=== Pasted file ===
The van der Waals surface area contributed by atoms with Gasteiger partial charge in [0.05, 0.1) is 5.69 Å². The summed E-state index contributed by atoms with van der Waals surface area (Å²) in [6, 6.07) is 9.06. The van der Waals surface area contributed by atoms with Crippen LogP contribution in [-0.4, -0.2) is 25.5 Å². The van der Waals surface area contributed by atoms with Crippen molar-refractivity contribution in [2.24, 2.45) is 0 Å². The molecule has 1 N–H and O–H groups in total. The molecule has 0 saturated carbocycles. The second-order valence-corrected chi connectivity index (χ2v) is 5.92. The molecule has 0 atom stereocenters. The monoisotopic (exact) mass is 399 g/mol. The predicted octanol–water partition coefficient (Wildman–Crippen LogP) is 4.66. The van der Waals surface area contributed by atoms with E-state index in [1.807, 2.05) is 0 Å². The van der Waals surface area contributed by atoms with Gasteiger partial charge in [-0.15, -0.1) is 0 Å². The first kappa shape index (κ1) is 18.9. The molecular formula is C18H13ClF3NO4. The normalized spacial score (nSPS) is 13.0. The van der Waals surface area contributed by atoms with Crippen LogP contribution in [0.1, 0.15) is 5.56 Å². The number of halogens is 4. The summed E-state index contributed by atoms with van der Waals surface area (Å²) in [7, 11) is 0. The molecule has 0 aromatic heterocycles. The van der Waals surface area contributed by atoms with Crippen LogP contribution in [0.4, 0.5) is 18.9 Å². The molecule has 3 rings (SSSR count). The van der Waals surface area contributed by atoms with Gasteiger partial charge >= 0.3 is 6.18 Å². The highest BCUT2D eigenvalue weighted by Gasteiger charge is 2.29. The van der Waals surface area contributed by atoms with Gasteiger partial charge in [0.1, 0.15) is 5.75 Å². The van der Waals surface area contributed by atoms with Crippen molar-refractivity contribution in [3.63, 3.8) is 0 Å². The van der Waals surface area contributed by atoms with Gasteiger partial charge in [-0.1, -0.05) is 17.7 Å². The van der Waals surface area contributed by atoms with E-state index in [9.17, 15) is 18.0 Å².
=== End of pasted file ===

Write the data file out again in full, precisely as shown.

The van der Waals surface area contributed by atoms with Gasteiger partial charge in [0.05, 0.1) is 5.69 Å². The summed E-state index contributed by atoms with van der Waals surface area (Å²) in [6, 6.07) is 9.06. The van der Waals surface area contributed by atoms with Crippen LogP contribution in [-0.4, -0.2) is 25.5 Å². The van der Waals surface area contributed by atoms with Crippen molar-refractivity contribution in [2.24, 2.45) is 0 Å². The molecule has 1 N–H and O–H groups in total. The molecule has 0 saturated carbocycles. The second-order valence-corrected chi connectivity index (χ2v) is 5.92. The molecule has 0 atom stereocenters. The monoisotopic (exact) mass is 399 g/mol. The predicted octanol–water partition coefficient (Wildman–Crippen LogP) is 4.66. The van der Waals surface area contributed by atoms with E-state index in [1.807, 2.05) is 0 Å². The van der Waals surface area contributed by atoms with Gasteiger partial charge in [-0.15, -0.1) is 0 Å². The first kappa shape index (κ1) is 18.9. The molecular formula is C18H13ClF3NO4. The normalized spacial score (nSPS) is 13.0. The van der Waals surface area contributed by atoms with Crippen LogP contribution in [0.1, 0.15) is 5.56 Å². The number of halogens is 4. The summed E-state index contributed by atoms with van der Waals surface area (Å²) in [7, 11) is 0. The molecule has 0 aromatic heterocycles. The van der Waals surface area contributed by atoms with Crippen LogP contribution in [0.4, 0.5) is 18.9 Å². The molecule has 3 rings (SSSR count). The van der Waals surface area contributed by atoms with Gasteiger partial charge >= 0.3 is 6.18 Å². The highest BCUT2D eigenvalue weighted by Gasteiger charge is 2.29. The van der Waals surface area contributed by atoms with Gasteiger partial charge in [0.1, 0.15) is 5.75 Å². The van der Waals surface area contributed by atoms with Crippen molar-refractivity contribution in [3.63, 3.8) is 0 Å². The van der Waals surface area contributed by atoms with Gasteiger partial charge in [-0.1, -0.05) is 17.7 Å². The van der Waals surface area contributed by atoms with E-state index in [9.17, 15) is 18.0 Å².